As we made our way upstream, the gorge changed from a wide valley into... well, a gorge. Not far beyond this point we ran out of bank, which meant we were in for an impromptu swim. We had always assumed that some parts of the walk would involve floating our packs and swimming with them, but I don't think anyone expected it to happen right here. The trick with floating your pack is to line it inside with a large drybag or 2 tough plastic bags, and pack your gear inside that. Float the pack with the harness side up. Even a heavy pack will float with more than half of it above the waterline.

After the swim

Further upstream and we're back to easy walking.

Heading for a campsite

The second night was a dry campsite, so we had to lug a lot of water up from Dales Gorge.

Twilight at the second campsite
This was taken at the end of a really long day with full packs and I was completely exhausted. However, just after sunset the light became really nice so I spent about half an hour running around with the camera and tripod before crashing completely. I was so tired I dropped my dinner on the ground that evening.
Day 3 - morning at the second campsite
Ian at the second campsite
Second campsite

Four of us slept under this overhang.

View from the ridge
Another view from the ridge
Yet another view from the ridge
Third campsite

This is at the top of Kalamina Gorge

View from third campsite

I've seen worse.

Start of Kalamina Gorge

A few metres downstream from the campsite.

Day 4 - view down Kalamina Gorge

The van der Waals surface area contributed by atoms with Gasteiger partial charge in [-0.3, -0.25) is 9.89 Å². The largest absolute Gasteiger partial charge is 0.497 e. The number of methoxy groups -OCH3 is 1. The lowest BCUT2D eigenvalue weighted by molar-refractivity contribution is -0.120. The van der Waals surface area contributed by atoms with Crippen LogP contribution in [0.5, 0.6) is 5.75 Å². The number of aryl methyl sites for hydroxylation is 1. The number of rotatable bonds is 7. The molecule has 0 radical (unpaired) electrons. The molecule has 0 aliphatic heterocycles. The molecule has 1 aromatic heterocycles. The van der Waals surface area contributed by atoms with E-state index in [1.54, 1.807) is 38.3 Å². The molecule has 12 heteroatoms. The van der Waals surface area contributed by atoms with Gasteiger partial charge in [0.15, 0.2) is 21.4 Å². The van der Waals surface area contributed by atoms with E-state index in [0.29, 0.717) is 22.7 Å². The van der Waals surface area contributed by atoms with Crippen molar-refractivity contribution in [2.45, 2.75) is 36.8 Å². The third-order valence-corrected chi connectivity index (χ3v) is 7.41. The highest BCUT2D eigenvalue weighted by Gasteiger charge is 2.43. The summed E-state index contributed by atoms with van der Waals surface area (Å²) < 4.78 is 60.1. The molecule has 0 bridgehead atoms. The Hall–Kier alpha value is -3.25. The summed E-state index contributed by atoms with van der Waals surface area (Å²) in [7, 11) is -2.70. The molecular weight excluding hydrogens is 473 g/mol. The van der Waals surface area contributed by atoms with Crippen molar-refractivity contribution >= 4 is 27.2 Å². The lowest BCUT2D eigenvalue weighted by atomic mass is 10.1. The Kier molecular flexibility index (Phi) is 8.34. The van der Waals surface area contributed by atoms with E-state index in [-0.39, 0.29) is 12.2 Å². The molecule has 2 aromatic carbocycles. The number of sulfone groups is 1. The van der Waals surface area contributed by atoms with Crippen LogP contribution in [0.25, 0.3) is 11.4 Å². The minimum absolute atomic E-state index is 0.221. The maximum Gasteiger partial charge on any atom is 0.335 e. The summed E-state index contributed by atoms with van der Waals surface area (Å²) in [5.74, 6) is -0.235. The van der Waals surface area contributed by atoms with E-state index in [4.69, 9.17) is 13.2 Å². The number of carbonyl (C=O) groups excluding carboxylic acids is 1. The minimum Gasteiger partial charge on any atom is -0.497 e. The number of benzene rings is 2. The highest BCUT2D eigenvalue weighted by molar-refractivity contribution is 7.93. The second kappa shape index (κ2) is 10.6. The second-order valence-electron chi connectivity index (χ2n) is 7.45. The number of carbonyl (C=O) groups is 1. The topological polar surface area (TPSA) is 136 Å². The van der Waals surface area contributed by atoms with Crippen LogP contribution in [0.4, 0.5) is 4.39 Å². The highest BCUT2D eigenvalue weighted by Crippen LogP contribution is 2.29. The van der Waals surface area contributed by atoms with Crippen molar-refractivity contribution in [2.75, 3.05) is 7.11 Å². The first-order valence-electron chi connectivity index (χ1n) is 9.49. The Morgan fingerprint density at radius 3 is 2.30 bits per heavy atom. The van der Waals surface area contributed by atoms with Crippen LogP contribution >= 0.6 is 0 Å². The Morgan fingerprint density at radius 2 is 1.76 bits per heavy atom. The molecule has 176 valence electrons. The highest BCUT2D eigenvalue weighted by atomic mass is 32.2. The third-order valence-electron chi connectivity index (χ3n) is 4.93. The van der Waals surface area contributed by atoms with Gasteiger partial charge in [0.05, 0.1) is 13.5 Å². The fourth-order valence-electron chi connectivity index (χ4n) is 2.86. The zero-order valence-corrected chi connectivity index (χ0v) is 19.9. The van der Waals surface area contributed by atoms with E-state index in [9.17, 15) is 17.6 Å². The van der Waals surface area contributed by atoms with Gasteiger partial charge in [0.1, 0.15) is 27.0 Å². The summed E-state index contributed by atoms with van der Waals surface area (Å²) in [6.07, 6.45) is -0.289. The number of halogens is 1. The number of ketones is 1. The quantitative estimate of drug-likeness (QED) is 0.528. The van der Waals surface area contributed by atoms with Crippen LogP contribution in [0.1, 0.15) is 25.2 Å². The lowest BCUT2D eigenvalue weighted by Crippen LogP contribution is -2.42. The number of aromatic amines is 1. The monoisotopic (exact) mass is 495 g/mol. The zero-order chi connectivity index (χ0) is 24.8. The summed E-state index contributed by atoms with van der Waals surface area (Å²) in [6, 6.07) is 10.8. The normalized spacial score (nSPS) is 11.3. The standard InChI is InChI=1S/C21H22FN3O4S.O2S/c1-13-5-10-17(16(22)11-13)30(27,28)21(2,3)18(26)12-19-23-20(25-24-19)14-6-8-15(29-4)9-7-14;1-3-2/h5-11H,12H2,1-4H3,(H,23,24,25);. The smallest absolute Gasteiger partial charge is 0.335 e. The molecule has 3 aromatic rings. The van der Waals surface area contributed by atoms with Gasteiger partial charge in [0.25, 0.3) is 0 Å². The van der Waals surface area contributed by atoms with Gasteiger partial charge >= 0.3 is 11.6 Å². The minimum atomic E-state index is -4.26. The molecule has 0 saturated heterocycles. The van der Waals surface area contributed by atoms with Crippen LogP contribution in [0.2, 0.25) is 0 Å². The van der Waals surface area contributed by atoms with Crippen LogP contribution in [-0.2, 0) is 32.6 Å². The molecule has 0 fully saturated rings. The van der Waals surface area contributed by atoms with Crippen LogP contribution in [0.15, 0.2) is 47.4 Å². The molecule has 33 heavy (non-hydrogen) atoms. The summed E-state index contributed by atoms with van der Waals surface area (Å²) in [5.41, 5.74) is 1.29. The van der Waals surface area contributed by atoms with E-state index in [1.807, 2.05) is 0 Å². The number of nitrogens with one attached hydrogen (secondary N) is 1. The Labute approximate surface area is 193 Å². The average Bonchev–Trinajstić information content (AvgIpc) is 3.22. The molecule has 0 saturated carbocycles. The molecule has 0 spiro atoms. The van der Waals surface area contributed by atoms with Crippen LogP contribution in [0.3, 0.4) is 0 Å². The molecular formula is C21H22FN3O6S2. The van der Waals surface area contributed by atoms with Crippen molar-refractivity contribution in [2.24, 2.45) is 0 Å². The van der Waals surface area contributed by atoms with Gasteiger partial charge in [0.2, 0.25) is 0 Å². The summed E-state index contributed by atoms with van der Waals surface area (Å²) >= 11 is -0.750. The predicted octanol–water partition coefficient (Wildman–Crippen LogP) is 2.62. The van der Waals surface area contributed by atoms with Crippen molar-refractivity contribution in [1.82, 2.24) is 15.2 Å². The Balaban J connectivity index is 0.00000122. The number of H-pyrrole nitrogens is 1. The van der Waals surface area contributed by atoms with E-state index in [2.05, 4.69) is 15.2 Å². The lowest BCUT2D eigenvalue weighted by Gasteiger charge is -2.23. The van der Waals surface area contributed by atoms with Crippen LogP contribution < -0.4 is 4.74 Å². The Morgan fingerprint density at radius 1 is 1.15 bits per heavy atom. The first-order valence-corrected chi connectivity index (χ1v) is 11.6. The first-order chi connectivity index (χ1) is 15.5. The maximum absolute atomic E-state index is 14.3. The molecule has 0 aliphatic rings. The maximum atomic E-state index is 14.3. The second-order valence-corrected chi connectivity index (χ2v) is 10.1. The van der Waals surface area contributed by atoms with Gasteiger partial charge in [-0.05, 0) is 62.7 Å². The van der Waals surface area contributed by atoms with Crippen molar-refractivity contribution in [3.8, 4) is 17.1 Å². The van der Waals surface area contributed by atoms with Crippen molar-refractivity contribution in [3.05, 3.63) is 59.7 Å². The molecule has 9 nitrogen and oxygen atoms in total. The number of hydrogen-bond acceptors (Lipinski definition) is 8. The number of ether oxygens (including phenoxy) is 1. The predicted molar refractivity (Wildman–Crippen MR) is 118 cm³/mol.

Descending into Knox Gorge
Leaving Knox Gorge
Day 5 - Joffre Gorge

Days five and six were mostly spent paddling these lilos down Joffre Gorge, Red Gorge and Wittenoom Gorge. There are quite a few points in the gorge where you have to pick up the lilo, scramble over rocks with it and your pack and set sail again downstream. Here we see Dave taking in the scenery in Joffre Gorge.

Joffre Gorge
This image is actually from a day trip I did into Joffre Gorge in June 2011.
Stream entering Joffre Gorge
Hancock Gorge

Dave and Ian explore the lowest section of Hancock Gorge, just up from its junction with Red Gorge.

Fifth campsite

There aren't many safe campsites in the gorge, but this one looked pretty good.

Day 6 - row, row, row your boat
… gently down the stream
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Tricky bit

Ascending Snell Gorge.

Ascending Snell Gorge
Local flora
Day 7 - morning view from campsite
Another view from campsite
Hancock Gorge
This image is actually from a day walk I did into Hancock Gorge in June 2011.
Looking down into Red Gorge

This is where we were paddling just a day or two before.

Walking to Bee Gorge
Looking into Bee Gorge
Day 8 - Bee Gorge campsite
Reflected trees

At the Bee Gorge campsite.

Walking out
Still walking out
Near the end
" … and then the drivers hitch back."

... which is usually a reasonable plan. Not here though. There's not much traffic on this road. We waited here for so long that we saw this grader rumble out of the distance, pass by us, disappear in the other direction, then reappear as it came back to do the other side of the road later that afternoon. After a bit more waiting around we all started walking off towards Wittenoom and Ian and Judy eventually got a lift.

The end

Sundown, and our drivers reappear with the cars.